Fresnel particle tracing in three dimensions using diffraction phase microscopy
Imaging voltage-dependent cell motions with heterodyne Mach-Zehnder phase microscopy

Anisotropic light scattering of individual sickle red blood cells

Abstract.  We present the anisotropic light scattering of individual red blood cells (RBCs) from a patient with sickle cell disease (SCD). To measure light scattering spectra along two independent axes of elongated-shaped sickle RBCs with arbitrary orientation, we introduce the anisotropic Fourier transform light scattering (aFTLS) technique and measured both the static and dynamic anisotropic light scattering. We observed strong anisotropy in light scattering patterns of elongated-shaped sickle RBCs along its major axes using static aFTLS. Dynamic aFTLS analysis reveals the significantly altered biophysical properties in individual sickle RBCs. These results provide evidence that effective viscosity and elasticity of sickle RBCs are significantly different from those of the healthy RBCs.

  • Topographies of sickle RBCs. (a) echinocyte (type II), (b) discocyte (type III), and (c) crescent-shaped ISC (type IV).
  • (a) Phase image of a typical sickle RBC. (b) The long axis is rotated to be aligned with the horizontal axis and the center of mass of the sickle RBC is moved to the center. (c) The retrieved light scattering pattern with the denoted angle ranges for the long and short axes. (d) Light intensity-scattering patterns with respect to the long and short axes of the RBC.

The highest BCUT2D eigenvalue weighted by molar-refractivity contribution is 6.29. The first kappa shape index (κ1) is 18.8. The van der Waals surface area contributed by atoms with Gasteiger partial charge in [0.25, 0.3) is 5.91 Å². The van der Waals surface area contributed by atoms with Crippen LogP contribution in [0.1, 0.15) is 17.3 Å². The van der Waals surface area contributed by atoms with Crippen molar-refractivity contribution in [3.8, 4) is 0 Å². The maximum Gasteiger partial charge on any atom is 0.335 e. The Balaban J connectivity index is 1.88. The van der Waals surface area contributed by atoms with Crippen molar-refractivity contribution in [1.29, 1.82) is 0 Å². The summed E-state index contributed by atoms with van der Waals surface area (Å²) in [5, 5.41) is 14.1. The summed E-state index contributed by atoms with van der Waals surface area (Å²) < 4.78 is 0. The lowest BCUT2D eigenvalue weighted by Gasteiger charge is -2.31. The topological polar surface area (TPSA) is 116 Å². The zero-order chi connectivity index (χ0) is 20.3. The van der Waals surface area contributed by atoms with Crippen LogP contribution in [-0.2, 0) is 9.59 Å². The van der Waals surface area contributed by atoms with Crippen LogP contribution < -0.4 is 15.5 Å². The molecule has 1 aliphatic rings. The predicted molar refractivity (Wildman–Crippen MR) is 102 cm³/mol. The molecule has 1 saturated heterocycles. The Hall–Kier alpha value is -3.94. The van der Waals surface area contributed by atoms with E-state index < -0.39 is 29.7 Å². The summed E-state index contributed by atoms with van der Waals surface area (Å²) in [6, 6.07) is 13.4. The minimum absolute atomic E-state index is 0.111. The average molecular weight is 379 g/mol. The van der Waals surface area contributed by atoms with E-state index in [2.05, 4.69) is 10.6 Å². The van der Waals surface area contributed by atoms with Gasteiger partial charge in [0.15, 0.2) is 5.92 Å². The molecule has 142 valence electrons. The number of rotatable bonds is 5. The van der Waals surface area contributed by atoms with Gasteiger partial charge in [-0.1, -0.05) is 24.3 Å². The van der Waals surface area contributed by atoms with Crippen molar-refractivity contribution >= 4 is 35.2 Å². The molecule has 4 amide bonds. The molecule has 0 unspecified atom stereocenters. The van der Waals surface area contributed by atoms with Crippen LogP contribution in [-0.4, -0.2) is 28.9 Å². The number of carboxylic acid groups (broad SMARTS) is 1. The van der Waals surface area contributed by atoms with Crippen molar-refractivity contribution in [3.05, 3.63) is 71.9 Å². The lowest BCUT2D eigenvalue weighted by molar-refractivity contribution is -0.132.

• The static light-intensity scattering patterns associated with individual sickle RBCs of (a) type II, (b) type III, and (c) type IV. Thin lines are from individual sickle RBCs; thick line represents the averaged scattering pattern. The scattering patterns along the long axis are offset up for clarity. (inset) the averaged scattering patterns along short and long axes without offset.
  • (a) Peak frequency ω0 and (b) line width Γ extracted from healthy and sickle RBCs. Error bars indicate the standard errors.
Figures in this Article

Sickle cell disease (SCD) is an inherited blood disorder where a point mutation in the ββ-globin gene results into production of sickle hemoglobin (HbS) instead of hemoglobin (HbA).1 Under deoxygenated condition, HbS self-assembles inside the red blood cell (RBC) and dramatically damages the RBC membrane structure, often resulting into a sickle-shaped RBC. This sickle RBC has a considerably reduced deformability, causing abnormal rheological properties of sickle blood and eventually vaso-occlusion and organ damage.

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